There are so many different examples of maritime jobs and from ratings to officers and from those working in entry level cargo ship jobs to marine chief engineer jobs, your experience might be very different to your fellow crew members onboard.
And of course, we’re all different as humans, so what works for one person as a mental health tip might not work for another. And naturally, while there are obstacles to overcome when working in maritime jobs, one thing that is a given is that for the right person, life at sea and working in jobs at sea can be immensely rewarding in ways that a 9 to 5 desk job can’t be.
So how do you stay mentally healthy while spending months away from your loved ones and facing these obstacles, while also building a career and making the most of opportunities that your unique circumstances offer?
1. Zone in on what makes you happy
It might sound more suited to a new age self help manual, but being happy is key to creating a long and rewarding career in maritime jobs. It can be easy to get caught up in the day to day details of life so it can be well worth sitting down with a pen and paper (or the Notes app on your phone) and making a list of the things you most enjoy about your life on a container ship.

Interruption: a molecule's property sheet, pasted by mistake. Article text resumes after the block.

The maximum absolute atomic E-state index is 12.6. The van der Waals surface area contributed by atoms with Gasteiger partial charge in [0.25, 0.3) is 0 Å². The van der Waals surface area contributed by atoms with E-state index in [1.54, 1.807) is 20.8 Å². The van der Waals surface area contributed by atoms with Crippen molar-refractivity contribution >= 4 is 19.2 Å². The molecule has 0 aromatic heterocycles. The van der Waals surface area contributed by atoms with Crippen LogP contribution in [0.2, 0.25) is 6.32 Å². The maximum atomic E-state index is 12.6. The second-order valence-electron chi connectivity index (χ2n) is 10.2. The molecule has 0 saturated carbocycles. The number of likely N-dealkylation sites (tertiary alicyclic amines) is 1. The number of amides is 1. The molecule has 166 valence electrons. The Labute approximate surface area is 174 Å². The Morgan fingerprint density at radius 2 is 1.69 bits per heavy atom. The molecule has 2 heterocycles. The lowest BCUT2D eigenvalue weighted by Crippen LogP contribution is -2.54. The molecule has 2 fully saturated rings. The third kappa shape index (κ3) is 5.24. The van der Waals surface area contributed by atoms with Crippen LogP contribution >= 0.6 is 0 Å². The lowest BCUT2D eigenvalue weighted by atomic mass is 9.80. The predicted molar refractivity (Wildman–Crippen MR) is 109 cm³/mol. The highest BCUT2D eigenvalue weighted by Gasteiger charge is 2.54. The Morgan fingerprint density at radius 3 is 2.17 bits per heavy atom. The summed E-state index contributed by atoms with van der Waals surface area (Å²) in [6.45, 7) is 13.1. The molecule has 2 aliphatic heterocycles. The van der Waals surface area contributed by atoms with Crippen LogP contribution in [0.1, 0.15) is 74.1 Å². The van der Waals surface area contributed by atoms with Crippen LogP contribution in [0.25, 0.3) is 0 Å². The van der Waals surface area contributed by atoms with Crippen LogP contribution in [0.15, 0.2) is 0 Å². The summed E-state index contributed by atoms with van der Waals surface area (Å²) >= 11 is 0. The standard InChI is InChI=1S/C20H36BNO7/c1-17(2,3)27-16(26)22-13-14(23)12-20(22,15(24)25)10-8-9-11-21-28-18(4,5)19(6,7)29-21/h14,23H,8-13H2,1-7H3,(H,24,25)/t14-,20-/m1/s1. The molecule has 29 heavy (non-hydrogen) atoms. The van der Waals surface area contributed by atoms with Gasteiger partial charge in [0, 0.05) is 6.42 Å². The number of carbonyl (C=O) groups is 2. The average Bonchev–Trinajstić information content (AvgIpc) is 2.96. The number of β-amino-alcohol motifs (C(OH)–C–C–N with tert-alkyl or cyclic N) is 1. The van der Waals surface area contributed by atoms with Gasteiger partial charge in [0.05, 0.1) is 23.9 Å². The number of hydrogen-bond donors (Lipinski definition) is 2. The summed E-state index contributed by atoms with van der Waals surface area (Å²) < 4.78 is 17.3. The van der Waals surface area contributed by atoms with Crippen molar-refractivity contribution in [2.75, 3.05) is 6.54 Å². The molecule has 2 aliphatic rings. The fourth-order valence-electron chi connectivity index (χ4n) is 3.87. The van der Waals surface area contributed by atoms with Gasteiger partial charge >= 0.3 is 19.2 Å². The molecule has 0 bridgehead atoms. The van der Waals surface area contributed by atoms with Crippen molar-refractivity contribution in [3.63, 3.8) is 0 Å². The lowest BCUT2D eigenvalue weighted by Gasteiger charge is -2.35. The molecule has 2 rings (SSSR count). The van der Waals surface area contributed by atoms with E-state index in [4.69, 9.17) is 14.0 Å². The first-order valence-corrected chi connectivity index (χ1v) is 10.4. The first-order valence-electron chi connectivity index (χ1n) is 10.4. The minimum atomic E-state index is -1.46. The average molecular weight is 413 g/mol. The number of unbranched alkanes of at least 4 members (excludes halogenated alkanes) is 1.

Maybe it’s that moment you step on board your vessel or maybe it’s the opportunity to travel and get away from the stress and/or boredom of life onshore. Perhaps it’s the sense of achievement that comes from knowing you’ve performed your tasks to the best of your capabilities, or it could be catching up with old friends you’ve crewed with before and knowing there are opportunities for forging new relationships.
Just writing out that list can make you realize there are more things you appreciate about your life than you originally thought - and it will give you a good indicator of what to focus on if you are feeling down.
2. Become the best seafarer you can be
Maybe you’re starting out in entry level ship jobs and you just need a little time to adjust to life on a container ship and add to your knowledge so you feel more settled and at home onboard. You might want to fast track your maritime career and climb through the ranks as quickly as possible.
You may have been working in marine chief engineer jobs for years and have decided to start thinking about looking for shore based maritime jobs or jobs in ports and shipping offices.
Whatever stage you are at in your career, keeping your mind active and learning new skills - both soft skills and hard skills - will give you a sense of achievement and increase your mental wellbeing.
If you don’t feel challenged by your current job, can you speak to your superior about learning new skills or taking on more responsibilities? Why not learn to code, for example? As shipping becomes more reliant on technology, seafarers with marine tech talents will become more sought after than ever before.
Or if you’re thinking that it might be time to start re-training for a shore based maritime job but you’re still onboard, you could put any down time you have to good use by learning what soft skills you’d need to transition.